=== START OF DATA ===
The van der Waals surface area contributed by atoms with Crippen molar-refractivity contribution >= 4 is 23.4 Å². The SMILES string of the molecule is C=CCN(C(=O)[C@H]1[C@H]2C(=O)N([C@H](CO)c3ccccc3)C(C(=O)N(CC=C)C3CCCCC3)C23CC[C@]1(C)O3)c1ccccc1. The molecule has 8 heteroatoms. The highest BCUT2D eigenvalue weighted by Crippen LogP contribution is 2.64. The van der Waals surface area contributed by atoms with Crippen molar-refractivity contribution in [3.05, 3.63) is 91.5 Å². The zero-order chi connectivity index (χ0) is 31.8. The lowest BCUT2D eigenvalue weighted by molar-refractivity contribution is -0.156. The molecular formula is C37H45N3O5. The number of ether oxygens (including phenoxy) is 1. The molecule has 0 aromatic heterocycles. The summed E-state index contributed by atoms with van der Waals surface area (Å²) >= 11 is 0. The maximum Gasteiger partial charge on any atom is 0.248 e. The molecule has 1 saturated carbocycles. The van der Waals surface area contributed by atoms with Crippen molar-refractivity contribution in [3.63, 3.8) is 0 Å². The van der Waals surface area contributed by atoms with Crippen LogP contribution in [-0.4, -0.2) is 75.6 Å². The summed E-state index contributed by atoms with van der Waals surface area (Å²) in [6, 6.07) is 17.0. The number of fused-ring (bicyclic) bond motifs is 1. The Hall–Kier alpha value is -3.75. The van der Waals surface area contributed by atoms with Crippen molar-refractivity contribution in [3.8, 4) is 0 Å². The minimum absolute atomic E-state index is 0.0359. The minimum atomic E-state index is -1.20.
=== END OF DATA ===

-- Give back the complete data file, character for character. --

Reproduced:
The van der Waals surface area contributed by atoms with Crippen molar-refractivity contribution >= 4 is 23.4 Å². The SMILES string of the molecule is C=CCN(C(=O)[C@H]1[C@H]2C(=O)N([C@H](CO)c3ccccc3)C(C(=O)N(CC=C)C3CCCCC3)C23CC[C@]1(C)O3)c1ccccc1. The molecule has 8 heteroatoms. The highest BCUT2D eigenvalue weighted by Crippen LogP contribution is 2.64. The van der Waals surface area contributed by atoms with Crippen molar-refractivity contribution in [3.05, 3.63) is 91.5 Å². The zero-order chi connectivity index (χ0) is 31.8. The lowest BCUT2D eigenvalue weighted by molar-refractivity contribution is -0.156. The molecular formula is C37H45N3O5. The number of ether oxygens (including phenoxy) is 1. The molecule has 0 aromatic heterocycles. The summed E-state index contributed by atoms with van der Waals surface area (Å²) >= 11 is 0. The maximum Gasteiger partial charge on any atom is 0.248 e. The molecule has 1 saturated carbocycles. The van der Waals surface area contributed by atoms with Crippen molar-refractivity contribution in [3.63, 3.8) is 0 Å². The van der Waals surface area contributed by atoms with Crippen LogP contribution in [-0.4, -0.2) is 75.6 Å². The summed E-state index contributed by atoms with van der Waals surface area (Å²) in [6, 6.07) is 17.0. The number of fused-ring (bicyclic) bond motifs is 1. The Hall–Kier alpha value is -3.75. The van der Waals surface area contributed by atoms with Crippen molar-refractivity contribution in [3.8, 4) is 0 Å². The minimum absolute atomic E-state index is 0.0359. The minimum atomic E-state index is -1.20.